Philander C. Knox, Wilbur J. Carr, George Ade, Assistant Secretary of State, Vice Secretary of State
The document is a carbon copy of a typed letter from Huntington Wilson to the Secretary of State regarding Knox's letter to the Secretary of the Treasury on the change in name and salary of the Assistant Secretary position.
Francis Mairs Huntington-Wilson
Philander C. Knox
Folder 1-15, Document 17a
Washington, D. C.
January 7, 1912.
Dear Mr. Secretary:
Since you told me you were entirely willing to recommend the change in designation and salary I have been told by Carr, who is watching these matters, that hearings on the Legislative, Executive, and Judicial Bill may come any day now, possibly early in this week. Hence it has seemed necessary to lose no time. Having drafted the arguments on the same question three years ago and on account of my familiarity with the reorganization, I have prepared and submit herewith a tentative draft. I got Mr. Carr, as the official in charge of financial affairs, to help me and have embodied many of his suggestions. Of course the draft is based upon sound administrative considerations, and my similar recommendations of 1906 should perhaps spare me any feeling of embarrassment in preparing such a letter, although I feel personally very much like the lady in one of George Ade's Fables in Slang who used to go into a racquet court and throw bouquets against the wall and let them bounce back and hit her.
Some of the statements and comparisons in the draft which might seem somewhat sordid are put in because they are thought to be the sort of arguments most likely to carry weight in the view of Congress. It seems evident that the suggested reduction in the appropriation of the surplus of the $100,000. will not interfere with anything in sight. It seemed important to answer in this way objection on grounds of economy, and you will see that attempt is made to answer also the probable objection on grounds of creating a general precedent.
Understanding that you saw your way clear to having the President make authentic the offer of the Petersburg Embassy, as I had asked him to do, you will see, this draft presupposes that in speaking to the President about these matters you might have arranged the point with him. Now that Dawson is no longer a candidate for Brazil I take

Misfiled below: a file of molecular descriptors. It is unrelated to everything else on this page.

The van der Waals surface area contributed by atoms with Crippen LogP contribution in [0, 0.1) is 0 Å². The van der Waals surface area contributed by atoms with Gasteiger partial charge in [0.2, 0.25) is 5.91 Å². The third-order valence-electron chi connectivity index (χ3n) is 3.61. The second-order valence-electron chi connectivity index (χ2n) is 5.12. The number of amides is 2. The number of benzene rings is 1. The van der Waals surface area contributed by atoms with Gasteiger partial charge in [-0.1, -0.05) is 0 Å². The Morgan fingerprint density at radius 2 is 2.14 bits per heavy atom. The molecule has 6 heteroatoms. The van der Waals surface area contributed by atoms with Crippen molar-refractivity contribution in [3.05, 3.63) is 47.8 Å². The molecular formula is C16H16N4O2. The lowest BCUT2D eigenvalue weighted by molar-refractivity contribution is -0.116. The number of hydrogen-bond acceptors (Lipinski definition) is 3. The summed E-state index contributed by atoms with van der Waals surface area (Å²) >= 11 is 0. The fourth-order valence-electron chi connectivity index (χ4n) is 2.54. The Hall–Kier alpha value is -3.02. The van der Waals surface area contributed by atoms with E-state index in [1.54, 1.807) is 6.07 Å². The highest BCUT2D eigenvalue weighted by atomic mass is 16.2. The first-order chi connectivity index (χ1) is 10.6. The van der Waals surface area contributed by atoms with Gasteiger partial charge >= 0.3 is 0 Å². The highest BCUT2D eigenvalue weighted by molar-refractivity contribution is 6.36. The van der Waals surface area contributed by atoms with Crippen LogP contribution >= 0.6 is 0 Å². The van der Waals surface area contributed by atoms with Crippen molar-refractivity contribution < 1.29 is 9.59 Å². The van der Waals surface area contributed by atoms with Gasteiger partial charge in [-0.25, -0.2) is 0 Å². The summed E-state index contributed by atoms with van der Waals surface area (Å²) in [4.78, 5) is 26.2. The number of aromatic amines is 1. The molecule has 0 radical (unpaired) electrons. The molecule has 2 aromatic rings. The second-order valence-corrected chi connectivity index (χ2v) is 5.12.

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it that if I did want an embassy now the present vacancy could be availed of in pursuance of your kind offers to help me get one if I really wanted it. Thinking of the good effect in connection with the proposed recommendations (and not to be as grasping as possible!) I have thought that perhaps there would be no objection on the part of the President to a second offer, purely formal, at this time, in order [by the allusion] to strengthen by just so much the arguments.
In view of the reasons for haste, because the bill may come up any day, I hope I do not seem to be importunate or to assume too much in submitting this draft with these explanations.
In again thanking you for all your kindnesses I want to say that I desire, in any case, to be governed by your wishes and that if you see your way to try to get these recommendations adopted, whether Congress acts or not, I shall dismiss from my mind any further idea of an embassy during this administration so long as you remain Secretary of State and my services are acceptable [in a post which I prize above all because of its association with you.]
[Yours very sincerely,]
The Secretary of State.
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Huntington-Wilson, Francis Mairs, "Letter From Francis Mairs Huntington-Wilson to Philander C. Knox, January 7, 1912" (1912). Organization of the State Department. 14.